The first band to play was One Four Fives, the quartet was comprised of four boys, a few of which I recognized from my days in high school. Their loud and intense set was full of energy and ear-piercing guitar riffs, the banging drums drowned out most of the vocals, but it did not hinder their performance, it just lent to the cataclysmic, raucous affect that the music delivered. After a short twenty minutes, One Four Fives was done playing. The crowd dispersed for some smoke and gossip in the small parking lot that was segmented off with ominous barbed wire and featured a bed of gravel for the cars to rest.
I stayed inside and snatched up a seat before they were claimed, I needed that perfect spot to photograph the next band, Colorado-born septet Ska Skank Redemption. The front line of musicians appeared from the side door and set up the instruments, a menagerie of pretty brass: trombones, saxophones, and trumpets; along with the usual stuff like guitars and a pristine drum-set. Vocalist, Mark Kinz, riled up the crowd immediately, rousing everyone to get energized as the music began to play; the crisp slams on the drums rendered a perfect upbeat sound that had the small audience clapping within seconds.
The trumpeter, the pixie-haired and adorable, Hannah Lewis, played off to the right side of Kinz, dancing in all her bare-footed glory to each song. Ska Skank Redemption is a smooth blend of ska, rock and reggae infusions, which combined with infectious, thrilling energy had their fans captivated: by the third song, the front of the crowd started a congo-line around the small venue, led by Kyle Etges, the alto saxophonist/vocalist. The band was directly involved with each passing second of the melody and crowd reception, Kinz even jumped to the ground as he played the trombone, spinning on his back to the uproarious respond of the fans: both old, and you new enthusiasts would be impressed. Their music swept up the room in brassy, funk energy that I can only compare to that of Sublime at both their “Caress Me Down” and “Seed” moments. I was thoroughly impressed with the performance. Proceeding the encore, they thanked the audience and complimented us on our ability to withstand the summer heat in Phoenix, for they were set to leave the valley the following day, to travel to the next stop on their tour.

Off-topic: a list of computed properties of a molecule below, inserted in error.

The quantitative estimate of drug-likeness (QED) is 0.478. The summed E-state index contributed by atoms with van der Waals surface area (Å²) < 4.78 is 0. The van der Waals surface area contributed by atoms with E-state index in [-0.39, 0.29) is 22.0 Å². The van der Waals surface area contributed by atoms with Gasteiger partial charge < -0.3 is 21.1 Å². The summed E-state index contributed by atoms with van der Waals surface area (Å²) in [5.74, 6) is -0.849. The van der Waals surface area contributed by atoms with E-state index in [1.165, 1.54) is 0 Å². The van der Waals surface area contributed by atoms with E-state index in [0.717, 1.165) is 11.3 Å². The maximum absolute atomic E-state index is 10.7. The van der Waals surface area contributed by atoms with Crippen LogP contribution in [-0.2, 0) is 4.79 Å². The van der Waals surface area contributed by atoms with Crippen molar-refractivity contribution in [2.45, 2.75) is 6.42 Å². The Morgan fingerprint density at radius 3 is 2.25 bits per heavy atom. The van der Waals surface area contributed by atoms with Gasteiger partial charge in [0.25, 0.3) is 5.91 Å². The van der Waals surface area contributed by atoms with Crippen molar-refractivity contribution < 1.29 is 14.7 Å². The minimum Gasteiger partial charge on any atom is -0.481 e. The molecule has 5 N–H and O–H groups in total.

After a brief chit chat with the Ska Skank Redemption, I went out to bask in the swampy August air before returning ten minutes later for the final band, newcomers Rabid Whole Logic who played an alluring blend of indie trip-hop infused with funk rock. There synchronized playing would often be broken up by rap verses similar to early Gym Class Heroes. The ginger-haired violinist was absolutely captivating, along with the rest of the musicians who maintained exciting energy and expressed immense gratitude for the audience from the first song to the last. A friendly and jovial group, they passed out free CDs to the spectators and promptly disbursed as the lights went up. The crowd vacated The Trunk Space and vanished into the night, “great show, yeah great show” I could overhear the many conversations, as I left the venue with free music in my hand and a smile on my face.
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I do not know much about the history of The Smiths, but I feel that will change soon, because they are my latest obsession. I cannot stop listening to the following three songs: ‘Panic’, ‘Heaven Knows I’m Miserable Now’ and ‘There Is A Light That Never Goes Out’
I usually am not an aficionado of music from the 1980s but this phenomenon cannot be ignored; I now understand the cult following this band has and it’s influence on the indie scene. They sound like a smoother, more moody version of The Cars-which is one of my favorite bands.
I had a few pictures taken today, to commemorate my twentieth year. It is always exciting to stand there and be photographed and pampered for the moment. Here’s a few:
La Vie Boheme!